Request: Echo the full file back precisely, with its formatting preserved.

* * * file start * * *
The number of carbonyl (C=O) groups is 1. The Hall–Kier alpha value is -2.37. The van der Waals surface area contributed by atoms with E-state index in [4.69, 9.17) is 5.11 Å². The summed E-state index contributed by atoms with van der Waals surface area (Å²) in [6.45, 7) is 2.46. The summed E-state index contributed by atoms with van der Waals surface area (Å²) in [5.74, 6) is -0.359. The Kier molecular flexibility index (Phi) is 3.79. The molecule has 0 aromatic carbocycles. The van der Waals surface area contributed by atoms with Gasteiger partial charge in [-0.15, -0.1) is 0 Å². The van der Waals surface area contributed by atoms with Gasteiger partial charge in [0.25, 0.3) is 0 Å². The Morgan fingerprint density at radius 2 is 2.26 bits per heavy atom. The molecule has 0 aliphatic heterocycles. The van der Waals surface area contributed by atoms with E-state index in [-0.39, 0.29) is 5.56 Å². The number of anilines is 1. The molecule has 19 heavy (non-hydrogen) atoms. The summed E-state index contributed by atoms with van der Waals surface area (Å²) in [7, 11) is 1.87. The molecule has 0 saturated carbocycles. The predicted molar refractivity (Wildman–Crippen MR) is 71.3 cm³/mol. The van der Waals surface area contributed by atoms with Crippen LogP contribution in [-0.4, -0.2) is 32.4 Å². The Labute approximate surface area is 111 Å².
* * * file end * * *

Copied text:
The number of carbonyl (C=O) groups is 1. The Hall–Kier alpha value is -2.37. The van der Waals surface area contributed by atoms with E-state index in [4.69, 9.17) is 5.11 Å². The summed E-state index contributed by atoms with van der Waals surface area (Å²) in [6.45, 7) is 2.46. The summed E-state index contributed by atoms with van der Waals surface area (Å²) in [5.74, 6) is -0.359. The Kier molecular flexibility index (Phi) is 3.79. The molecule has 0 aromatic carbocycles. The van der Waals surface area contributed by atoms with Gasteiger partial charge in [-0.15, -0.1) is 0 Å². The van der Waals surface area contributed by atoms with Gasteiger partial charge in [0.25, 0.3) is 0 Å². The Morgan fingerprint density at radius 2 is 2.26 bits per heavy atom. The molecule has 0 aliphatic heterocycles. The van der Waals surface area contributed by atoms with E-state index in [-0.39, 0.29) is 5.56 Å². The number of anilines is 1. The molecule has 19 heavy (non-hydrogen) atoms. The summed E-state index contributed by atoms with van der Waals surface area (Å²) in [7, 11) is 1.87. The molecule has 0 saturated carbocycles. The predicted molar refractivity (Wildman–Crippen MR) is 71.3 cm³/mol. The van der Waals surface area contributed by atoms with Crippen LogP contribution in [-0.4, -0.2) is 32.4 Å². The Labute approximate surface area is 111 Å².